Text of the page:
(Publisher’s note: Stephan L. Slane purchased bricks for
his father and his four brothers. The mistake is noted and corrected in the story.)
Gratitude, appreciation and family pride were just a few of the emotions expressed by family and friends who watched as 12 new bricks were installed in a special walkway in Chelsea’s Veterans Park last week.
The one dozen new bricks were added to the 286 bricks already installed at the park at the corner of M-52 and Sibley Road.
Included in the new bricks was a tribute to John George Klink, Jr. who survived the attack at Pearl Harbor.
“We are so pleased to continue to see so much community support for the bricks that honor veterans both alive and deceased,” said Lima Township resident Craig Maier, who has spearheaded the brick campaign for the last five years.
The bricks lead the way to a jet-black stone monument, which honors all branches of the military with emblems that was installed in 2009.
“It took a year to get the $8,000 together for the memorial,” Maier said.
The brick pathway was built by John Scott of Alternative Paving Systems. He and his son, Jacob, designed it and are responsible for installing the new bricks in the special spot.
Although designing and installing pavers is a family business, Scott said the pathway was special for him because he knows many of the families who have relatives remembered in the pathway.
Linda Fulcher-Rathburn was in attendance to watch as the brick she bought for family friend Mark Bowdish was placed next to one that honors her father, LeRoy Fulcher.
“It was so thoughtful of Craig to place Mark’s brick by my father’s,” she said.
Maier said that he tries to accommodate requests for specific placement in the walkway whenever possible.
Bowdish, a Spc. U.S. Army Medical Corps, is a 2007 graduate of Chelsea High School and was seriously injured on June 19. He’s been in several hospitals since then and is facing a year of recovery, Fulcher-Rathburn said.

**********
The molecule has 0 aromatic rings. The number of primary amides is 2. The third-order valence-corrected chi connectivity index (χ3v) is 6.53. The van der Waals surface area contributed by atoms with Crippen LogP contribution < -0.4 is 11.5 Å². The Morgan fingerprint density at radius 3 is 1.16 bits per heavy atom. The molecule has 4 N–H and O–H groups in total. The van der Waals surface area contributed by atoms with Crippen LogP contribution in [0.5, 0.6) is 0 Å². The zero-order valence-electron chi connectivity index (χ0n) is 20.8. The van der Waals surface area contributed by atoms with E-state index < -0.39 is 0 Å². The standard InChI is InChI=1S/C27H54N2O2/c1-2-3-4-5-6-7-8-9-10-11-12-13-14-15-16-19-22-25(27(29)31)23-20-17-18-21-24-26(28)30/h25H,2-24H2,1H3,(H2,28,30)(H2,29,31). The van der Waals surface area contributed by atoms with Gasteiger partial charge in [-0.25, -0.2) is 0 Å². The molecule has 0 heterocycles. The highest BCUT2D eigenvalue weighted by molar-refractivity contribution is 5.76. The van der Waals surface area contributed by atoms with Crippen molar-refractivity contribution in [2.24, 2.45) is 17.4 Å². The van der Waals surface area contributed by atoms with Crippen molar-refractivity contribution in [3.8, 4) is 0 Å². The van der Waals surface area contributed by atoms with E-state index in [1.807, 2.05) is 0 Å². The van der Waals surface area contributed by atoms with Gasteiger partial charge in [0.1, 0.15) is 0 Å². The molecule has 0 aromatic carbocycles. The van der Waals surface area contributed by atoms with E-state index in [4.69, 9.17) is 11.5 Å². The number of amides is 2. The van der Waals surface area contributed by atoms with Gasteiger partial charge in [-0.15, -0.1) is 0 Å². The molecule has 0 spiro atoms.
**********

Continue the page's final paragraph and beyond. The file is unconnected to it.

“I’ve known Mark since he was 4 months old,” she said, adding her son met Bowdish at Safety Town when they were kids.
“I couldn’t wait for this day,” she said, while offering gratitude to the servicemen for the sacrifice. “I’m speechless.”
For Demie King of Ann Arbor, buying a brick for her husband, Brian James King, was a surprise for him with when he returns home from his second deployment.
And while she was at it, King added a second brick for her husband’s good friend.
Brian King grew up with Donnie McCune II, who was killed in action in 2004, and Maier was able to have the two bricks placed near each other in the pathway during the Aug. 2 installation.
“Brian joined eight years after Donnie joined and he’s supposed to be back before Christmas,” she said.
Sitting quietly on a bench waiting for his family’s turn was Stephan L. Slane, a Vietnam veteran, who purchased bricks for
several brothers his father and his four brothers, who were part of the “Hell Street Gang,” he said.
“I’m completing my job,” the life-long Chelsea resident said.
“Out of six brothers, five went into the military,” he said. “I’m the one that’s left here in town.”
After his dad passed away, he said, he decided to purchase bricks for the family members. “I’ll come back and visit whenever I want to.”
He said that the spot would serve as a tribute to where he came from. “I’m a Northsider,” the third-generation Chelsea resident said, a place where family and community values were instilled in him growing up on the north side of town.
Maintaining the park are members of the Chelsea Department of Public Works – Dave Seyfried, Derik Bollinger, Bob Walter and Bill Paul.
Memorial bricks can be purchased by veterans, family members and friends and the veterans who are honored do not have to be deceased, he said, and there is room for about 6,000.
“The memorial is for any veteran,” he said. “They don’t have to live in Chelsea.”
Order forms for a veteran’s brick are available the city offices. A 4-by-8 sized one is $75, while an 8-by-8 brick is $100, and the cost includes engraving and installation.
The small park was donated to the city by estate of Phebe M. Bush in 1933.